FILE PHOTO: Order that ran Castlepollard mother and baby home issues apology Photo Credit - Brian Lockier/Adoption Rights Alliance
The regilious order that ran Castlepollard mother and baby home, which was opened in 1935 and closed in 1971, has sincerely apologised to those who did not get the care and support they needed and deserved.
The report of The Mother and Baby Homes Commission of Investigation, shows that from 1935 - '71, 4,972 women were admitted - many from Longford - and that 4,559 children were born there or admitted there.
The Sisters of the Sacred Hearts of Jesus and Mary ran Castlepollard mother and baby home, and they also operated the Bessborough mother and baby home in Cork and a home in Roscrea.
Their full statement from the Sisters of the Sacred Hearts of Jesus and Mary reads;
We welcome the publication of the report of The Mother and Baby Homes Commission of Investigation today and we wish to compliment Judge Yvonne Murphy and staff on this difficult, detailed and informing work.
As the report clarifies, the Sisters of the Sacred Hearts of Jesus and Mary were invited by the local authorities to open a Mother and Baby Home in Cork in the early 1920’s, and later at Roscrea and Castlepollard.
As today, we respond to the urgent and unmet societal needs in our mission throughout the world, so we responded at that time and established the three homes in Ireland.
Our thoughts today are mainly with the thousands of women who were taken, sent or driven by societal and family pressure to have their babies in secret in mother and baby homes. Some of these women have never spoken about their experience.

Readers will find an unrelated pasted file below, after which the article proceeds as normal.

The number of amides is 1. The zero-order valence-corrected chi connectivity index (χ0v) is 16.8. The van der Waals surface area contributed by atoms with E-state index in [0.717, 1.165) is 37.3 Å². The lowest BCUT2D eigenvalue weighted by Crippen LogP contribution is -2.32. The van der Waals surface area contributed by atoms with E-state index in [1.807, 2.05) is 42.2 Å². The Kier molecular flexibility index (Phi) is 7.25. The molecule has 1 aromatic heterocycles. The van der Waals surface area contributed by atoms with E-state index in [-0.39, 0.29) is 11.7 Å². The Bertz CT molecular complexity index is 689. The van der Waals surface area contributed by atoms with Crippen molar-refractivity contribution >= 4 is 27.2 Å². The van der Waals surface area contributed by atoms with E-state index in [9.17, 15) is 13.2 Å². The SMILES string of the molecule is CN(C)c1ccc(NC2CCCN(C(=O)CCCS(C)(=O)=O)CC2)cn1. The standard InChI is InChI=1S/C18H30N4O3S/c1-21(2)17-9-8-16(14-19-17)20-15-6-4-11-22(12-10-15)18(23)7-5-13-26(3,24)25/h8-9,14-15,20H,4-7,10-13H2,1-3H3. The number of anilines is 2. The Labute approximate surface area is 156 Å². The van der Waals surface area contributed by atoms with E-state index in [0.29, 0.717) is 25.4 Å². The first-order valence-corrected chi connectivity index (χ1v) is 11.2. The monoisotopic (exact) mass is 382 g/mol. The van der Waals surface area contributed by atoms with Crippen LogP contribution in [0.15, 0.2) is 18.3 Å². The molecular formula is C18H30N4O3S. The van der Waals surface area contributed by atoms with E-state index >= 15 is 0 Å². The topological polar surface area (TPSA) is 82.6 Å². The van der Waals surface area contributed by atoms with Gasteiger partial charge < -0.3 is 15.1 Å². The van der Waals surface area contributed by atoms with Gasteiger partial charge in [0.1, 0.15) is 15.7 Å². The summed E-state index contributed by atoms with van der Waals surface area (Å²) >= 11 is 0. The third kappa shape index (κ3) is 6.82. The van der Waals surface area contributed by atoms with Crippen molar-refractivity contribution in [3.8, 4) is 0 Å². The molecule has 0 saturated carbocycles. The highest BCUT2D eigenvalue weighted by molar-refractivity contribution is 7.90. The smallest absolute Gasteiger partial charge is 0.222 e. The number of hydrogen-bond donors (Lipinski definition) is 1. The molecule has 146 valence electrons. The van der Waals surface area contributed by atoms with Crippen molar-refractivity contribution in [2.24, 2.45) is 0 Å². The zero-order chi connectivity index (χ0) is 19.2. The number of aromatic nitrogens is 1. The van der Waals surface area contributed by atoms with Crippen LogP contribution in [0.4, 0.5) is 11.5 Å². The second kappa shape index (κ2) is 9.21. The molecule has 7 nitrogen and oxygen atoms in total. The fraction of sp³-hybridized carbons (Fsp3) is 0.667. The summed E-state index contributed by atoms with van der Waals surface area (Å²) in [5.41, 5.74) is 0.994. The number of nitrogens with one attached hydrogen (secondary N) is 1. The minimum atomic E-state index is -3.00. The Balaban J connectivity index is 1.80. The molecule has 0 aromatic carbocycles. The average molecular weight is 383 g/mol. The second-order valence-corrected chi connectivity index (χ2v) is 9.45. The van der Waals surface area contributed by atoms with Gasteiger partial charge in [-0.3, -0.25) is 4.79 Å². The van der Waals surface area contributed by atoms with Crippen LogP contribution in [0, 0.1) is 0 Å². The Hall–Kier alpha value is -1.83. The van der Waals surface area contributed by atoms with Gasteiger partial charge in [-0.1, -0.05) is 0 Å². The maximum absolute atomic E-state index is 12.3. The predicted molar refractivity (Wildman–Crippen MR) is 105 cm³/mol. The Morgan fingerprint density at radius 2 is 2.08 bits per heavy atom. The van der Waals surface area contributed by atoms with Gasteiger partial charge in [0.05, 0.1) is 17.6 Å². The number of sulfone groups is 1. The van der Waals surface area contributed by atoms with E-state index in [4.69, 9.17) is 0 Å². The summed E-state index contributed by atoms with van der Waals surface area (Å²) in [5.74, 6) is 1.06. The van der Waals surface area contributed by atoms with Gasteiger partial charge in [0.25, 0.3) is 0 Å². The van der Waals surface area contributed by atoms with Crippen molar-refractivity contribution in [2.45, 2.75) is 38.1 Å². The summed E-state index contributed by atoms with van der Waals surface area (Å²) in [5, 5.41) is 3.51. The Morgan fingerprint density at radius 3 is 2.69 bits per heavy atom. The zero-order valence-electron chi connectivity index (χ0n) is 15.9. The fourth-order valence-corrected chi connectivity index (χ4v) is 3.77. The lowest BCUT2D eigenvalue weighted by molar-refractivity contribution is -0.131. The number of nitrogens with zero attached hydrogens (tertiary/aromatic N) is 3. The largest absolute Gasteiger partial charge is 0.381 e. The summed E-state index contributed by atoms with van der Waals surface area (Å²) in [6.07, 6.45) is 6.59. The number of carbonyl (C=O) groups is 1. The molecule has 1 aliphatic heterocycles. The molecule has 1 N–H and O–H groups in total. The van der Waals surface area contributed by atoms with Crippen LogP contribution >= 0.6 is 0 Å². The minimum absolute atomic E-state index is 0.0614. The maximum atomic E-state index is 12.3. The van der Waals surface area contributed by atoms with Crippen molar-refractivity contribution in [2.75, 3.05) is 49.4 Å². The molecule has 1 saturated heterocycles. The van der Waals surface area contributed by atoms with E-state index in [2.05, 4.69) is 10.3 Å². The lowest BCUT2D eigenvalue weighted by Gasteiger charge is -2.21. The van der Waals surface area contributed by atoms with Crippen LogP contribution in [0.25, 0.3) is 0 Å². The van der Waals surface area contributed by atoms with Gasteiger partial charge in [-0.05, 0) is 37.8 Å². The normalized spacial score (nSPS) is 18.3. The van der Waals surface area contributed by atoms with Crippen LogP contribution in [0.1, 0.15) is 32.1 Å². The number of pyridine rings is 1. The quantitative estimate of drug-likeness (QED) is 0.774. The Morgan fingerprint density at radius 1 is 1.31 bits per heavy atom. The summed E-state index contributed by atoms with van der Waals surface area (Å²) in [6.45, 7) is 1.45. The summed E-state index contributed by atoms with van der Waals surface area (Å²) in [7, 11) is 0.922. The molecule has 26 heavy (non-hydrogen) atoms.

As a consequence of the secrecy which prevailed around the adoption process, many adopted people are still seeking information. Our thoughts are with all those involved in this ongoing dilemma today.
As the report shows these homes were established so that pregnant unmarried mothers could have their babies at a remove from society and family, and at facilities other than the County Homes.
Irish society demanded that many unmarried women would have their babies in secret. Some religious communities provided a service in response to these societal norms and demands, driven by the secrecy and shame which surrounded pregnancy out of wedlock.
We especially want to recognise and accept today that so many women who were shunned and shamed by society did not find the support and level of care they needed and deserved at such a dreadful and painful time in their lives.
We welcome the announcement by An Taoiseach that he will be apologising to all those who spent time in Mother and Baby Homes. For our part, we want to sincerely apologise to those who did not get the care and support they needed and deserved.
It is a matter of great sorrow to us that babies died while under our care. We sincerely regret that so many babies died particularly in regard to Bessborough in the 1940’s. We also want to recognise the dreadful suffering and loss experienced by mothers.
The burial of infants and children who died while in care has understandably become a matter of immense controversy. We are distressed and saddened that it is so difficult to prove with legal certainty where many of these infants were buried especially with regard to Bessborough.
We did everything possible including the engagement of a professional historian to assist us in our dealings with the Commission on this vitally important matter.
We also wish to recognise and place on record that many of our Sisters over the decades dedicated their lives and worked tirelessly in providing care for women and children, with limited State support in the early decades. Many women who spent time in our homes remained in contact with our sisters for decades, carrying and sharing a secret not known to anyone else. This is also a very sad aspect of a period in Irish history.